We could have an academic discussion. However, how does that help the average doc working a shift? Many research-oriented discussions focus on the quality of the research. Unfortunately, they fall short with how or if the included recommendations should be implemented clinically and how to do so.
For most of us, this is not an academic discussion. It’s a matter of how to get through the next shift, practicing high quality emergency medicine, avoiding a lawsuit, walking away with some sense of gratification for the care we provide.
The issues I have with the Canadian CT Head rule are a lack of external validity, the exclusion of “clinically unimportant” lesions and the use of a utilization reduction tool that may result in missed intracranial injuries.
External validity is key. Can the study results be reproduced elsewhere, or is it only valid in the environment in which the original study was conducted. In example, an excellent head CT rule was studied at Louisiana State University (LSU) in 2000. It reduced CT utilization without any additional missed injuries. Unfortunately, attempts to reproduce the same results in other environments have been unsuccessful. Thus, rendering application of their rule to LSU only.
Some might say that the Canadian CT head rule has stood the test of external validity. Well, the devil is in the details. Boyle, et al., British investigators, noted a substantial increase in utilization of CTs, without any additional benefit. In Australia, the New Orleans criteria and the Canadian CT head rule were tested. Neither performed well. Rosengren, et al., from down under, reported that if the high-risk Canadian criteria were utilized, 74% of the normal scans could have been avoided, and the one patient requiring “neurosurgical intervention” would have been identified. However, with addition of the medium-risk (2 additional) criteria were used, only a 46.7% reduction in scans would be noted. Unfortunately, two “clinically significant” abnormalities would have been missed. Their conclusion was that such studies have no applicability outside the environment in which they were developed. Hence, they lack external validity. I agree with them!
If you feel external validity has been proven by these studies, conducted in Europe and Australia, how does that apply to apply to those of us practicing in the U.S.? When’s your next shift in Canada, England or Australia?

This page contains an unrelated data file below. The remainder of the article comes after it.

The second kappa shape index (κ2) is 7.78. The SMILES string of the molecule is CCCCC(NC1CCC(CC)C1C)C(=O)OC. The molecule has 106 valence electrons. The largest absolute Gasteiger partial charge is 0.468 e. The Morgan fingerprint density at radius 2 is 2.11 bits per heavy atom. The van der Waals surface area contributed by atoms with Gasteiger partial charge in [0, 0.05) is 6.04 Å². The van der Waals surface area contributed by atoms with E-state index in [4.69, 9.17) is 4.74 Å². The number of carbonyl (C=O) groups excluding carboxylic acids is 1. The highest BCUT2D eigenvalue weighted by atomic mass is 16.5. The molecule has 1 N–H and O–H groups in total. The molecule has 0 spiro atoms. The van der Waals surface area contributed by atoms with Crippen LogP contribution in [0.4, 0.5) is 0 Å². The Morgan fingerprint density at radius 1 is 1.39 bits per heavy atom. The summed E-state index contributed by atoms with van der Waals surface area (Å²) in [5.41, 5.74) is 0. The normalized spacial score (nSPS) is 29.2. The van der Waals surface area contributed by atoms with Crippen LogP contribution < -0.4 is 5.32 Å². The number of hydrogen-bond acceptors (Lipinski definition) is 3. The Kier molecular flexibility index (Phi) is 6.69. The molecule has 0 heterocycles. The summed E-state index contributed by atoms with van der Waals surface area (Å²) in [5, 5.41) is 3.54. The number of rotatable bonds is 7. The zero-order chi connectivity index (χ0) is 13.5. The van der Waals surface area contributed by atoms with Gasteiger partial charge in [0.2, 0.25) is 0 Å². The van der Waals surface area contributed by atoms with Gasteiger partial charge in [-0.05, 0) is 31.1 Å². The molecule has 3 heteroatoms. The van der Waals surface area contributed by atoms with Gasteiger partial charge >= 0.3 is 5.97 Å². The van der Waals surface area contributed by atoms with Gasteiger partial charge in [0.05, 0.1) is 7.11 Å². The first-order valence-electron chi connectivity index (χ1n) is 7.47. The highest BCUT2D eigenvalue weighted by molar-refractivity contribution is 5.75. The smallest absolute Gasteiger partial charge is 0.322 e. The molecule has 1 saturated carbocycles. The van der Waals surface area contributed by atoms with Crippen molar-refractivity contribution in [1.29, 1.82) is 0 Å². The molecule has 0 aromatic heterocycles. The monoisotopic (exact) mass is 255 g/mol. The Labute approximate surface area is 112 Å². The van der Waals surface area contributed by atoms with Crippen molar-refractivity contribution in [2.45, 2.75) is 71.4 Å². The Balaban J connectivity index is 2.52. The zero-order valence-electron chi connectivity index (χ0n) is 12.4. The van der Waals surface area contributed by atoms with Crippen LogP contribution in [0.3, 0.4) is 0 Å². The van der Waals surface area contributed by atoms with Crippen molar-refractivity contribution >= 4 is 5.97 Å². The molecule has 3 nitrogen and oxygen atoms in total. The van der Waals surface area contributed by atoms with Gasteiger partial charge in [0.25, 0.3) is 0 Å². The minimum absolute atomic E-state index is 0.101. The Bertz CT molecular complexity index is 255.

A fundamental challenge applying the many utilization-driven guidelines, generated by Canadian researchers, to EDs in the United States is that our medical malpractice climate does not afford any forgiveness for medical error. The Canadian CT head rule was 92% sensitive for identifying traumatic neurosurgical lesions. CT utilization could have been reduced to 32%. Unfortunately, only 320 of the 348 patients with positive CT scans would have been identified. Stiell was proud to report that they did not miss any of the lesions requiring neurosurgical intervention. However, they don’t talk much about the 28 “clinically important” and “clinically unimportant” lesions the rule would have missed.
In the malpractice climate in the United States, there is no such thing as a “clinically unimportant” intracranial injury. Any such miss is an opportunity for a lawsuit. If a claim is made, convincing a jury of laypersons that the lesion was “unimportant” will be nearly impossible. Furthermore, average defense costs will be at least $100,000, and that’s just to get you to your first day of trial.
Great concept. But, it falls way short on practical application. Plaintiffs and jurors don’t commend a physician for reducing utilization and saving healthcare costs when they have an injured patient in front of them. I agree that we spend far too much on unnecessary tests in this country. However, until our legal system accepts misses in exchange for controlling costs, we can’t put ourselves at risk.